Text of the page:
The option contract is the contract between two parties which provide the rights not obligation to buy or sell the underlying securities/ assets on or before a future specified date at a predetermined price. Moreover, the options contract can be of two types: Call Option and Put Option.
In this article, we will discuss what are the call and Put Option and the difference between call and put option.
Call Option and Put Option:
“The call options refer to the contract/ agreement between buyer and seller which provide rights (not a compulsion) to buy the underlying securities at an agreed (predetermined) price on or before the expiry date of the contract.”
On the other hand, “Put Option refers to the contract between buyer and seller which provide rights not obligation to sell the underlying securities at a predetermined price on or before the expiry of the contract.”
In short, we can say that call options are those options contracts which provide rights to option holders to buy the financial assets within a stipulated time period, conversely, if it allows to sell specific lots of financial assets during a certain period of time, it will be known as Put Option.
One important note regarding the call and put options is that neither call option nor put option imposes a compulsion/ obligation to buy or sell the underlying assets. The option holders can also forfeit the contract if the conditions are not favourable to them.
Call Option vs Put Option (Comparison Table):
|ASPECTS OF COMPARISON||CALL OPTIONS||PUT OPTIONS|
|Meaning||It is a contract/ agreement between buyer and seller which provide rights (not a compulsion) to buy the underlying securities at an agreed (predetermined) price on or before the expiry date of the contract.||It is a contract/ agreement between buyer and seller which provide rights (not a compulsion) to sell the underlying securities at an agreed (predetermined) price on or before the expiry date of the contract.|
|Rights Provided||Buy Securities||Sell Securities|
|Speculators Expectations||Rise in price||Decline in Price|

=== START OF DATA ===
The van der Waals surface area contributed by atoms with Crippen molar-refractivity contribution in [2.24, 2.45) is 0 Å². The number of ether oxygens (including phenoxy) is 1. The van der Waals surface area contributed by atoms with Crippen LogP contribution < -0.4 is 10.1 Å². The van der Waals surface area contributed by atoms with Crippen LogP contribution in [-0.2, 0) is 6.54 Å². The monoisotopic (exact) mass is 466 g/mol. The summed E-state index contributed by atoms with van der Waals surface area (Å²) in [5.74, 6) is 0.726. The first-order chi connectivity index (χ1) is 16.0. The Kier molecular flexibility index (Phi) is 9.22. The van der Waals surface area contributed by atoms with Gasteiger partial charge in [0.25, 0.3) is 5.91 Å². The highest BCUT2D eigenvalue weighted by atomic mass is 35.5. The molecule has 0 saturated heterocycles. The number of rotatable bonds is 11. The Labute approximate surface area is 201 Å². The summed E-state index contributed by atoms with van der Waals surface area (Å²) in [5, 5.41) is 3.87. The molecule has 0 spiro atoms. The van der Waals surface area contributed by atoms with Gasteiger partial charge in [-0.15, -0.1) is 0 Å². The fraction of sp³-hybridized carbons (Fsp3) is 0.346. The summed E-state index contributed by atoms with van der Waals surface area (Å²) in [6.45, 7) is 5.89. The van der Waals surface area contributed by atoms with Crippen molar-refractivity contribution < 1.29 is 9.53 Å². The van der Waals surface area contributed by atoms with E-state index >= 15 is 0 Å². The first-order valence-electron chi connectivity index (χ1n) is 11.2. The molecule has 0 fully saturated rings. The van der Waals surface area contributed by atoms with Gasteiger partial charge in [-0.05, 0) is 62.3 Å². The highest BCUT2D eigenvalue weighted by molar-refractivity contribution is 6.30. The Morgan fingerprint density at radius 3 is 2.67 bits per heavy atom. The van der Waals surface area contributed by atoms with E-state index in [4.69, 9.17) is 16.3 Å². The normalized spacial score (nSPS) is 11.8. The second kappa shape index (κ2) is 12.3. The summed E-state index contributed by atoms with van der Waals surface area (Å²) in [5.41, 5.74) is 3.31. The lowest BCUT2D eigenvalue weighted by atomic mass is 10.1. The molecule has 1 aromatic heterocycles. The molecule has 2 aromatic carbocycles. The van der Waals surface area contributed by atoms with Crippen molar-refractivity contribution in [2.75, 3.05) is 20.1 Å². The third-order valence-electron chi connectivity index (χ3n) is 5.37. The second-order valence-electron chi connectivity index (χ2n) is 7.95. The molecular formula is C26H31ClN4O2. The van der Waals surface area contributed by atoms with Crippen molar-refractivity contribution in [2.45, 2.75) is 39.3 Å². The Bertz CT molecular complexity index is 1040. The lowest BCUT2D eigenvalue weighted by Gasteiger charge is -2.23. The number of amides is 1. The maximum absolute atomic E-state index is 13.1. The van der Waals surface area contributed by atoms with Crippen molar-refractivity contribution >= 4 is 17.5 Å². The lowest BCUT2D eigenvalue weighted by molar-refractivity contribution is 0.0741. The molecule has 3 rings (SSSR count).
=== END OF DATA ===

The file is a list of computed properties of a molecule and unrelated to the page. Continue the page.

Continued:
|Speculators Gains||When price increases||When price decreases|
|Profits/ Gains||Could be unlimited||Limited|
|Investors' Perspective||Whenever planning to buy new stocks in future.||To secure the value of existing stocks.|
|Real life examples||Deposit of token (booking amount) money to buy something (car) at pre-fixed price.||Car Insurance providing protection against a loss in value due to damage/theft etc.|
Difference between Call and Put Option:
Now let’s discuss how the call and put options are different from each other.
- As the definition suggests, the main difference between call and put option is, the call option allows the option holders to buy a certain lot of underlying assets before the expiry date of the contract, however, put option allows the option holders to sell the underlying assets (specific lot) before the expiration of the contract. But none of them obligates to buy or sell the securities, it is the option holders’ interest whether to exercise the options contract or not.
- Call options holders gain profit when the market price of underlying assets appreciates, on the other hand, Put option holders make money if the price of underlying securities declines in the market.
- The spectaculars who expect a significant rise in the market in future buy the call options, on the other hand, those who expect the market is going to decline in future typically go for put options.